The newly travelling youngsters may not have the pathos, but the Maharaja of national carrier Air India is a brand cherished by most persons of my age, with ties to India. We remember, with pride, the fact that Air India was the first all jet airline in the world; one of the earliest adopters of the Boeing 747 jumbo jet and the Airbus A300. We cherish the warmth and grace of days gone by, and then we are dragged in to the present and land, with a thud, on the dismal state of affairs at the airline today.
Sloth rules the daily operations, political interference is the mantra, petty factionalism hollows the foundations like termites sucking the resources of the airline without a care for the consequences.
Every so often, one puts aside rational thinking and tries to feel some sympathy for Air India, hoping against hope, for some optimistic future for the beleaguered airline, and then Air India delivers, with amazing regularity, a dose of bad news; and it is almost always, self-inflicted.
Over the last few days the airline is being blackmailed by the striking Indian Pilots Guild (IPG) representing erstwhile Air India pilots, who want exclusive access to the Boeing 787 Dreamliner, blocking the re-training of their pilot “colleagues” from the pre-merger Indian Airlines, despite a Supreme court ruling to the contrary.
It borders on criminal, that such petty issues are being used to justify the cancellation of almost the entire international schedule of Air India, causing it daily losses already in the hundreds of crores, less than a month after the government has committed a whopping Rs. 30,000 Crore ($6 billion), taxpayer funded, bailout of the airline, an amount greater than the central government’s outlay for the health department this year.
The IPG is a perfect example of the political and labour aristocracy nexus that plagues Air India. This pilot’s union’s is led by Jitendra Awadh, who is not a pilot, but a career politician from the same party of former civil aviation minister Mr. Praful Patel, during whose tenure, Air India went from profit, to annual losses topping $1.5 billion.
Unlike Mr. Patel who ducked last year’s scathing indictment by the Comptroller and Auditor General (CAG) of his ministry’s operations, the current minister Mr. Ajit Singh made some refreshingly candid admissions during his interview with Karan Thapar on CNN-IBN. (Watch the 22 minute video here.)
He accepted that government should not be in the service industry, especially a specialised one like an airline. He accepted that the days of a government owned national carrier are long gone. He accepted that the merger of Air India and Indian Airlines, forced through by Mr. Patel, and considered one of key reasons for the ills of Air India, is still only on paper, far from complete, and receiving only lip service at best.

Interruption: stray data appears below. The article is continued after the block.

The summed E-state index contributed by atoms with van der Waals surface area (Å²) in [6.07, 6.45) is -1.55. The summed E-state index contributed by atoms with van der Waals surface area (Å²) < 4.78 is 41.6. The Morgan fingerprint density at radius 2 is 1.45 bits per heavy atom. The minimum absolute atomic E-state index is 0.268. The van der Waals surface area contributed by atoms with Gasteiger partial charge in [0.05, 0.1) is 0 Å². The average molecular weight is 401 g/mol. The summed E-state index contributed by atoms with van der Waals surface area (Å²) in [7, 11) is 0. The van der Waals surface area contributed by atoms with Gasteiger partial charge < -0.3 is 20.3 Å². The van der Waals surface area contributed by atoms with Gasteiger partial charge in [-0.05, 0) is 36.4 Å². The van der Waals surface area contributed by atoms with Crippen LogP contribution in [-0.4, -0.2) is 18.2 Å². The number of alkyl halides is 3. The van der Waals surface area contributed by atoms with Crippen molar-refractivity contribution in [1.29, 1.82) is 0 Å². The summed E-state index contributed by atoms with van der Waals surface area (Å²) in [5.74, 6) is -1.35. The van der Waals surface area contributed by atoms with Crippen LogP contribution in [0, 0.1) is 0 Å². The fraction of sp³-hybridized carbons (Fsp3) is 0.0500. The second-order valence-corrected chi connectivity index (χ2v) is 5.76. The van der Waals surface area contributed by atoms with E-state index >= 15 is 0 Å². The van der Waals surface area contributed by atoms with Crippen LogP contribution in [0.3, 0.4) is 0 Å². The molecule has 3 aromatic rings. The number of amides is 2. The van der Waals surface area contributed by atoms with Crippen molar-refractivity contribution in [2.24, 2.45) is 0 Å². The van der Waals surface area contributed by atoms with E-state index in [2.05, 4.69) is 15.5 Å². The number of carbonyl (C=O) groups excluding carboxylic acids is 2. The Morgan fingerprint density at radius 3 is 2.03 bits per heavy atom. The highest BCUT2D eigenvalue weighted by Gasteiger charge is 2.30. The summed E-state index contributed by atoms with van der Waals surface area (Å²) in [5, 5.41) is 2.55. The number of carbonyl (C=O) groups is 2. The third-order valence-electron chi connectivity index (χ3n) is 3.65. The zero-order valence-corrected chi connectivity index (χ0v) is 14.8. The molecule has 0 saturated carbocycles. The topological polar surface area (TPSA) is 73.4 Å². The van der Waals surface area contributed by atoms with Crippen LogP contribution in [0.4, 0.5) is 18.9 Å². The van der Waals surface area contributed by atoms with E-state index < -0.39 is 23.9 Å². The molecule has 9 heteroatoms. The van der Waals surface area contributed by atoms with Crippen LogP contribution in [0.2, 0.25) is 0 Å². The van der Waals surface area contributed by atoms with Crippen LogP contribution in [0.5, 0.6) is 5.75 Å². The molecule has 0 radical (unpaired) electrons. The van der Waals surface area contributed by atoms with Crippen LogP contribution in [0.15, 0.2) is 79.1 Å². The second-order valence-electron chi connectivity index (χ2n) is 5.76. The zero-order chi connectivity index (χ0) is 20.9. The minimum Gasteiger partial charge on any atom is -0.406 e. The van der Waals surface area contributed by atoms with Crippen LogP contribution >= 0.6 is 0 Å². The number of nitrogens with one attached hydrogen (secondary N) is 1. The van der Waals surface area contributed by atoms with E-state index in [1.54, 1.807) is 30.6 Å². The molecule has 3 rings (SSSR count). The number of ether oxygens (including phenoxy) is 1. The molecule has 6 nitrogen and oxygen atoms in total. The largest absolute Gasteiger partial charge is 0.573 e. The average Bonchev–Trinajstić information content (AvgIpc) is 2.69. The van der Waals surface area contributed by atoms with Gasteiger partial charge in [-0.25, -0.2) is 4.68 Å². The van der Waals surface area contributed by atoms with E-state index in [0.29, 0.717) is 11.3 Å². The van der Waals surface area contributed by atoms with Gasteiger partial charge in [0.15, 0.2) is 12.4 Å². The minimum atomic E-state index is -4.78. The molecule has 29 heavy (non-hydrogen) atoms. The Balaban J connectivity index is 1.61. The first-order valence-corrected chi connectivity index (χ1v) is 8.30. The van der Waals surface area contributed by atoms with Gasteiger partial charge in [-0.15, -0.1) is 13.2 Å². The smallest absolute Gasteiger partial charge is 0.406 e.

Undeniably true statements Mr. Minister, but then, when you admit government’s inability to run an airline, why keep perpetuating the folly by insisting on government control of Air India’s operations? When you admit that government owned national carriers are extinct like dinosaurs, why pretend to try and revive Air India, that too, under government interference?
Sir, if you truly believe in your admissions, and I believe you do, you need to abandon all this pretence that is at the heart of Air India’s problems. Stop throwing good money after bad. Stop this criminal waste of taxpayer money, which is on the surface ostensibly committed to revive the airline. Stop protecting “past managements”.
Air India has still has some capable people, but they are drowned out by the hordes of political lackeys that have infected the airline over the years. Unlike your many predecessors, you have shown your resolve by not bowing to the blackmail of strikers, now you need to raise the sense of responsibility up a notch. You have to isolate and remove all the causes of failure, in all quarters, right from the ministry to the doorman at Air India’s office.
Air India can be revived, but never while its operations are under government control. Yes, it will be a herculean effort to loosen the stranglehold of the vested interests, but it can be done. If not full privatisation, take a leaf out of Mumbai, Delhi, Bangalore, and Hyderabad airports and commence with PPP (Public Private Partnership).
Use the PPP route to transparently auction and place Air India’s operations under private control. Give that private management the freedom to run the airline, and deliver the benchmarks, goals, and results you have already demanded from and agreed to with Air India.
It is time to free Air India Mr. Singh.